When did the twenty-first century begin? There may briefly have been a temptation to say it began at 12:01 on the first day of January in the year 2000, in that burst of elation and relief when everyone discovered that the dreaded “Y2K bug,” instead of unleashing havoc on the world’s computer networks, turned out to be nothing at all. But the kind of story to which that moment seems to belong—about a wondrous era of global peace whose perils the world’s software engineers can ably avert—would soon sound like a fairy tale.
As literalists will point out, the twenty-first century “actually” began in 2001, not 2000. But the stories of human history and culture—what defines an era, a chapter of time—do not follow clocks and calendars. “The twentieth century” arguably did not start to mean what it now means until the shocks and ravages World War I. Or it started much earlier: Gertrude Stein wrote, “by the methods of the civil war and the commercial conceptions that followed it, America created the twentieth century.” The twenty-first century is of course a contested, unfolding story that only future historians will have a shot at telling. But one good way to begin the conversation—to understand what matters in the story that ultimately will be told—is to think about when the story begins.
No sooner had the Y2K bug faded from view than other main characters leaped into the picture: weaponized airplanes, smartphones, “active shooters,” presidents who upended traditions (one of whiteness, another of minimal integrity). Maybe the century began on September 11, 2001, maybe on November 9, 2016, or maybe it began many years ago, when the first fossil fuels were burned, setting into motion the ecological crisis that defines our current age. Maybe, to future generations, this century will be defined by some watershed we have yet to witness.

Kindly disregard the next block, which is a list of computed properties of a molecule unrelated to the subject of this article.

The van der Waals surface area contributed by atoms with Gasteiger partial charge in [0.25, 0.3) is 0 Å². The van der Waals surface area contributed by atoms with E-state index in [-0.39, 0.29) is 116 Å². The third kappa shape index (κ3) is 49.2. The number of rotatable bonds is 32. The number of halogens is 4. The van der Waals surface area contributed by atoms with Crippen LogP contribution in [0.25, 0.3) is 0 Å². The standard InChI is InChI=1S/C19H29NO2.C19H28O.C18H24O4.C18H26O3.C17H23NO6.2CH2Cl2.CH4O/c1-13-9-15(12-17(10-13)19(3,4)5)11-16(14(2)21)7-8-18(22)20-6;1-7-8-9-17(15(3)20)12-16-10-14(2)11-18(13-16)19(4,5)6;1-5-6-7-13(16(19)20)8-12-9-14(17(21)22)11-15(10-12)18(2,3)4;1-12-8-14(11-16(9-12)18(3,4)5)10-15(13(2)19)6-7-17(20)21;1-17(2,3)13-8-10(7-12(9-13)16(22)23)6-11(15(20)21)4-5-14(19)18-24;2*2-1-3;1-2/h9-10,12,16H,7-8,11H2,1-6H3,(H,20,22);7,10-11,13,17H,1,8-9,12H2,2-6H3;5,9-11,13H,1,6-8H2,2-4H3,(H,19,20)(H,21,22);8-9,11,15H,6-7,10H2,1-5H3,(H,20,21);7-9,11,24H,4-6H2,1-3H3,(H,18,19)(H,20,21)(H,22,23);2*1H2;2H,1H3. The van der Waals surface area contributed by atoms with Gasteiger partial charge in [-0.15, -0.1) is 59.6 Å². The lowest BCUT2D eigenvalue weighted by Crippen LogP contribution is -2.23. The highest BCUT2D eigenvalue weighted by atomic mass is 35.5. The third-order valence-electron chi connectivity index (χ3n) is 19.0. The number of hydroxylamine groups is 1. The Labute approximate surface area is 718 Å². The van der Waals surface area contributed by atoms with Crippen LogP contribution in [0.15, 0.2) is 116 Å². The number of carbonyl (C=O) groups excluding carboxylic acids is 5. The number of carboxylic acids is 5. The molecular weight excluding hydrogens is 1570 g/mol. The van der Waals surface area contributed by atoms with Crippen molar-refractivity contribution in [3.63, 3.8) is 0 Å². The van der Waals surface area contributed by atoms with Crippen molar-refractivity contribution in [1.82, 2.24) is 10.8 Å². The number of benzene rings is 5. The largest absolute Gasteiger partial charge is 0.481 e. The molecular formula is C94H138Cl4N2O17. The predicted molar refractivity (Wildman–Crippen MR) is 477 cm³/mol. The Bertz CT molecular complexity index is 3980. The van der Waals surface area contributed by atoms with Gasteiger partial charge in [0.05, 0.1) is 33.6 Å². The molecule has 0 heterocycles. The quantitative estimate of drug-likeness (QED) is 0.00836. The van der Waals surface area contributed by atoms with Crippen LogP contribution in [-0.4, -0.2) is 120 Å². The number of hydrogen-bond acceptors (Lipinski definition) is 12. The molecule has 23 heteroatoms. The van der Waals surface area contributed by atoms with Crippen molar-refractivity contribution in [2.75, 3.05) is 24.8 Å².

The dates and periods we use to narrate the era in which we live are a crucial part of how we produce the meaning of the cultural past. In our book, Timelines of American Literature, 23 leading scholars reconsider some of the dates that conventionally shape literary and cultural history. Their brief, inventive essays chart new, unorthodox periods. Some reach as far back as 600 B.C.E. (the “setting,” as it were, of the Book of Mormon), some draw up to the present, and some point toward an uncertain future. All of them show how shifting the date ranges we’re accustomed to can generate new ways of seeing American literature and culture—foregrounding the surprisingly long era (1629-1852) of the patroon system of land ownership in the former Dutch colony of New York, for instance, or the period (1833-1932) of contestation over different systems of embossed print by and for the blind.
Many of the volume’s essays demonstrate that knowing the present demands understanding the past. For Annie McClanahan, reckoning with the effects of the financial crisis of 2008 requires understanding the development of the novel and draws us back to John Dos Passos. For Birgit Brander Rasmussen, “nightmarish examples” of captivity in the twenty-first century—in places like Bagram, Abu Ghraib, Guantanamo, and (though this last was yet unknown at the time of her essay’s writing) migrant cages along the Texas border—echo the horrors recorded in captivity narratives published centuries ago.
The essays in Timelines of American Literature remind us that dates matter. They foster understanding, not by marking off boundaries to be policed but by helping us trace the different ways in which literary history flows—like the multiple, winding courses of the Mississippi River on the book’s cover.
Cody Marrs is an associate professor of English at the University of Georgia. He is the author of Nineteenth-Century American Literature and the Long Civil War and the editor of The New Melville Studies. Christopher Hager is the Charles A. Dana Research Associate Professor of English at Trinity College. He is the author of Word by Word: Emancipation and the Act of Writing and I Remain Yours: Common Lives in Civil War Letters. Together, they are the editors of Timelines of American Literature.